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Mike McDermott remembers

 

 

Chris Carew-Jones was driving a BKS mini van down the slope between the Queen's Building and the Europa Building (now Terminal 2) when an empty can of petrol slid from the back of the van to behind the drivers seat where the battery was located. You can imagine what happened ....Yes the shorting of the battery caused the vapour in the can to be ignited and blew the lid of the can off with a bang! No serious damage to the van or Chris and he returned to the Traffic Office with a very surprised look on his face. 

 
Another incident involving a a mini van was me out on the November 47 aircraft stand trying to depart the early morning Britannia flight to Newcastle, I think it was BK440. It was very dark, wet and the area generally scattered with bits of equipment, including dozens of dollies that were used for transporting cargo containers. In the rush to get the flight out on time, I was driving from the traffic office (located by then at Alpha 3) to N47 and collided with one of these dollies. The van received a few dents. I received dented pride and a day's suspension with no pay!
 
One of the fun things about departing an early morning NCL flight was watching the startled faces of the passengers at the windows as the engines of the Britannia fired up. They nearly always had a wet start whereby the excess fuel in the exhaust of the engines would ignite and shoot a long flame to the rear of the aircraft. The regular fliers didn't take much notice but the newbies did and often asked the crew about this phenomenon.
 
Martin Smith & Derek Williams were a couple of characters that had a reputation with the ladies. As a young and somewhat naive chap who'd recently joined the traffic team, I often wondered why the two of them on entering the traffic office in the morning would tick off a little list by the office door. It wasn't long before I realised that this was a score card of the previous night's conquests! I didn't believe for a minute that it was humanly possible to have those sort of scores!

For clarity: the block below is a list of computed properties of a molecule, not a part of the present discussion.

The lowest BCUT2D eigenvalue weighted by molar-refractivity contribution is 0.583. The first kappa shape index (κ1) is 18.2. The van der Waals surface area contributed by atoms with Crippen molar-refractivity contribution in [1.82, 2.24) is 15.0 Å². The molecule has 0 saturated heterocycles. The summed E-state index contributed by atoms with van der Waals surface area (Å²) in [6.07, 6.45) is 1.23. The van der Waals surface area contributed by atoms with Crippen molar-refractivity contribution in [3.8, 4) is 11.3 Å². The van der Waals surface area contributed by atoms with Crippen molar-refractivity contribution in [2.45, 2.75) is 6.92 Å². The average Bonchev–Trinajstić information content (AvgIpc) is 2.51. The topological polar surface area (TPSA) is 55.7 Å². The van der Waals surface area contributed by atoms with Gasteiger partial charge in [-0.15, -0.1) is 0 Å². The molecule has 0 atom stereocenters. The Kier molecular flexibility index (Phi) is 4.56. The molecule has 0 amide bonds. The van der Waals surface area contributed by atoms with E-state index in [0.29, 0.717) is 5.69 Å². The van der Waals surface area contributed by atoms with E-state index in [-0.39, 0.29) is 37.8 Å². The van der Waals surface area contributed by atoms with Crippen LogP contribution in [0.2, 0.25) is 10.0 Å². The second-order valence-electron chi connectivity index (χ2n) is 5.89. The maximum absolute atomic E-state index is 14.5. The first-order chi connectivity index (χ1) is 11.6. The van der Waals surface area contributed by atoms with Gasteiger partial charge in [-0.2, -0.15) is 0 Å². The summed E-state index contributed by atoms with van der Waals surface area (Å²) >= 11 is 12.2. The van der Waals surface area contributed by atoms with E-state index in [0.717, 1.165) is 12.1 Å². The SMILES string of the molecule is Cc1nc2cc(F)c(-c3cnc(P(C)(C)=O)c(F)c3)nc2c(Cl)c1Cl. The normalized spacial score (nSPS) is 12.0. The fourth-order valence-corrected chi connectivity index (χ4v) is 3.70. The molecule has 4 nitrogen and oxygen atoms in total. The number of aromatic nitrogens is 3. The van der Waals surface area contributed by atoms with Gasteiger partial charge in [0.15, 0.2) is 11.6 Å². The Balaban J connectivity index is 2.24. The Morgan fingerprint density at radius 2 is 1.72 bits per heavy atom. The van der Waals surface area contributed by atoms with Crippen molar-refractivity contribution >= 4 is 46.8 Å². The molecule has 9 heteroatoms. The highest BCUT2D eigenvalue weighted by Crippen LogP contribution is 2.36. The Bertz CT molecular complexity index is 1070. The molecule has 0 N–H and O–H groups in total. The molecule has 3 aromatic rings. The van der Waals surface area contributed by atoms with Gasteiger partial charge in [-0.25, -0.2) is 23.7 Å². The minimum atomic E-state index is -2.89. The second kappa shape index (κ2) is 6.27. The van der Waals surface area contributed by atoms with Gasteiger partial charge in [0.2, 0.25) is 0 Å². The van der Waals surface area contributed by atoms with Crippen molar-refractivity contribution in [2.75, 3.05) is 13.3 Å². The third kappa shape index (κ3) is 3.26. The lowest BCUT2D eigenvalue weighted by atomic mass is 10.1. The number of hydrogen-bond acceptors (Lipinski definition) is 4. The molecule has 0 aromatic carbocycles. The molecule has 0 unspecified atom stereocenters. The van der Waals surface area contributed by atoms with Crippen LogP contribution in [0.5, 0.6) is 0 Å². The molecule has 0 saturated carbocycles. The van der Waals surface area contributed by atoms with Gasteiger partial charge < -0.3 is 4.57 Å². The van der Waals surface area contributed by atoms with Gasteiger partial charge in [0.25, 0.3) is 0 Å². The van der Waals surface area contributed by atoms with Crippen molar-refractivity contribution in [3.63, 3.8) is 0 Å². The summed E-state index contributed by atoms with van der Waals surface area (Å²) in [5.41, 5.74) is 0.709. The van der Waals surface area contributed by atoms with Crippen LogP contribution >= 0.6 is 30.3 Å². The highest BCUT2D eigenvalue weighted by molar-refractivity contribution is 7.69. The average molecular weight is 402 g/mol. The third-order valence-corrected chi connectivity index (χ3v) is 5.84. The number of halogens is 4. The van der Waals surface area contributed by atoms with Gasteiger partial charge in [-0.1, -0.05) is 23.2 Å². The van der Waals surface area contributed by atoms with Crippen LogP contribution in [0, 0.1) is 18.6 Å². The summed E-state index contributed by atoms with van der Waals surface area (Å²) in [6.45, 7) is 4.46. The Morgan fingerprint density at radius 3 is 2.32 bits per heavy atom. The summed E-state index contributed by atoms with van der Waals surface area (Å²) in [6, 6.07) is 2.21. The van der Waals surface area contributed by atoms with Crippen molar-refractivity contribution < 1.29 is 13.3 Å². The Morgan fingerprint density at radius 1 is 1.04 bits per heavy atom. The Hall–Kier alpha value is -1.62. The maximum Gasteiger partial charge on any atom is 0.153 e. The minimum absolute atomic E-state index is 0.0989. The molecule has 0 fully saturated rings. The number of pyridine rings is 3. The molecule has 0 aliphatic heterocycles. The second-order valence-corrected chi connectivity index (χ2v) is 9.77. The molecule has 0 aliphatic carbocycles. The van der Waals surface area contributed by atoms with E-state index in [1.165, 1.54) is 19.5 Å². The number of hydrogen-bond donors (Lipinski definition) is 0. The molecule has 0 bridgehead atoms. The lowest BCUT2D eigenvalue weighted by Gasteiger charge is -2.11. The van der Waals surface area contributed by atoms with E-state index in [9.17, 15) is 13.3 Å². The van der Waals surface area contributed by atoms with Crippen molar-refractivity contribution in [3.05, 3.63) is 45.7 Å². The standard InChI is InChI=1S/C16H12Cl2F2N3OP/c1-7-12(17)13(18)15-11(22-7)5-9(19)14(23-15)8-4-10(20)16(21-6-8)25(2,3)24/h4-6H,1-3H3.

When I first joined BKS (1967) I was an Assistant Traffic Officer. Grand title but in reality this job involved looking for lost baggage or tracing the owner of found baggage. It also involved getting in the teas and stickies for the Ops Controllers. They would give me some money and off I'd go to the canteen, then located on the roof of the Europa Building I had an arrangement with the catering girls that I got fed and watered for nothing on the basis I had a bulk order from BKS. On returning to the office with the goodies everyone got their orders but no change ... I kept the odd pennies for doing the run.
 
Lost & Found Baggage was quite an interesting job, which took me all over the airport and allowed me to meet all sorts of interesting people. It gave me a great deal of freedom and I made good use of the time to learn about aircraft dispatching. Rocky Fernandez was my mentor and he was a brilliant dispatcher. Always patient, he fostered my interest until it became a passion with me. I still think of those early days where skill and sometimes sleight of hand was required to do a Viscount  turn-round in 10 minutes! No computers about in those days to help, all done with mental agility.
 
By the way, my first salary in early 1967 was 12-10s-0d. Within, a few months of starting I was promoted to Traffic Officer and my career in airlines was on its way.
 
Chris Kirby (BK10) left BKS and went to work for Japan Airlines in sales. Meanwhile we bought our first property between us in about 1972. It was a maisonette in Langley, just a few miles from the LHR. I sold my Triumph Spitfire to Ronnie Lindsay (BK14) to raise my share of the deposit and with what little money I had left bought a 1955 VW that ran on 3 cylinders. managed 50mph out of that old banger until it finally gave up the ghost in the airport tunnel on the way to work for a late shift. Police were not too happy with me for driving such a wreck and causing chaos in the tunnel. Cost me more than the value of the banger to get towed out of the tunnel. I then bought an old Rover 60 for 50 quid.... that's another story .........
 
 Both Chris and I had obtained our PPL's and did a bit of flying together. I never had great ambitions about flying the big stuff, but Chris Kirby had other ideas and decided to be a bit different ... he got himself a hot air balloon pilots licence. He then flew the JAL balloon at various meets to advertise the company and rapidly progressed to the status of a commercial pilot on balloons. Over the years lost contact with him as we went our separate ways etc. the last I heard of him he was involved with one of Branson's attempts across the Atlantic and saw a mention of him in a Readers Digest Magazine..

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